The summer of life can be very hard. There are many battles, many disappointments, and some heartbreak. Hopefully the choices we have made make the later parts of the summer of life see some success. My most satisfying successes have not been in what I accomplished financially or professionally because those have been minimal. The satisfying successes have been in seeing what God has done. This is something that is guaranteed to Christians and that no person outside of Christ can comprehend. These successes do not depend upon education, money, IQ, or politics. They involve the response others make to what God brings to their lives through you. The older one gets the more he realizes that helping someone heal their marriage, or bring their child out of destructive environments, or bring joy to someone who has suffered physical or mental damage brings enormous satisfaction and joy. God does the work, but you become the agent through which that happens, and everything else that happens becomes secondary to the feeling of worth and accomplishment.
I am now in the autumn of my life. As I enter my seventh decade of existence I know that I have far more time behind me than I do in front of me. Like the picture on our cover, I see beauty in everything I look at, from the face of a baby to the beauty of the night sky. My perspective has changed. I now take time to look at what is around me, and I am much less disturbed by the things that used to upset me. My aggressiveness has subsided in everything from my driving to my reaction to stupidity in the political world. My favorite line now is, "If it isn't of eternal significance, I don't want to hear about it." As a Christian, I have no regrets about financial decisions that may have been bad or missed. The things that I wanted to do that never got done are not a concern. The fact that death is approaching, when I shall leave this world does not fill me with dread. The anxiety that I see in my atheist friends are not a part of my makeup. I can understand the confidence that Paul expresses as he was late in his autumn of life when he says, "I have fought the good fight, I have finished the race, I have kept the faith. Now there is in store for me the crown of righteousness, which the Lord, the righteous Judge, will award to me on that day--and not only to me, but also to all who have longed for his appearing" (2 Timothy 4:7-8, NIV).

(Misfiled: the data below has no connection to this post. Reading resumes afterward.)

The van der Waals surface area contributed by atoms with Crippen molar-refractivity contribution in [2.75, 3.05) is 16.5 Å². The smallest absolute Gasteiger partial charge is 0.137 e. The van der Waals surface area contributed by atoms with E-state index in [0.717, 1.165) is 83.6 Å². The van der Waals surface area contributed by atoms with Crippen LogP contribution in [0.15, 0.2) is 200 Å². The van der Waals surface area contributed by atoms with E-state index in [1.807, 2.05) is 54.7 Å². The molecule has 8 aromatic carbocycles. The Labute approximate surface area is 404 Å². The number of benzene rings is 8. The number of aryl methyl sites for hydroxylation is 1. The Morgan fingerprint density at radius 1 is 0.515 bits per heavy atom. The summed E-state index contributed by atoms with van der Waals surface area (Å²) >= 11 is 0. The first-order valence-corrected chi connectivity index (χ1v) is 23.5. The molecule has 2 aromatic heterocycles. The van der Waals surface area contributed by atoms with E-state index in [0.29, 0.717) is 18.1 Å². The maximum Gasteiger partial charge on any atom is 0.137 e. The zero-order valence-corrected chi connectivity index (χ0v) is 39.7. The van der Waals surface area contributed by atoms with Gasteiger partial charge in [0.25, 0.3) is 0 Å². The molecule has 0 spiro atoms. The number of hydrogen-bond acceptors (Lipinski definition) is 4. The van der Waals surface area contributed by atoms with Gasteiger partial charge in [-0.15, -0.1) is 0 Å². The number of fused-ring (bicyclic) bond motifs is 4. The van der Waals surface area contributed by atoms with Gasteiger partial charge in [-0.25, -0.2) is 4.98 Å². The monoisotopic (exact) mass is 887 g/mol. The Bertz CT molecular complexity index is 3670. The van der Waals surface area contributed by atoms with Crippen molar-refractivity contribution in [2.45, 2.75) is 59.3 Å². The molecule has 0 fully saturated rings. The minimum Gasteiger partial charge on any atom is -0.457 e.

As an atheist, one can say that this is just a great self-deception, and a fostering of a grand illusion, but one cannot deny that the peace and the effect it has on me as an individual is real and unique. The evidence for God's existence and His active role in our lives can be seen in many ways. The beauty of autumn is just one of them. Do not live your life according to the assumptions of naturalism, chance, and survival of the fittest. Seek ye first the Kingdom of God, and all these things [what you need in life] will be added to you.
Back to Contents Does God Exist?, SepOct08.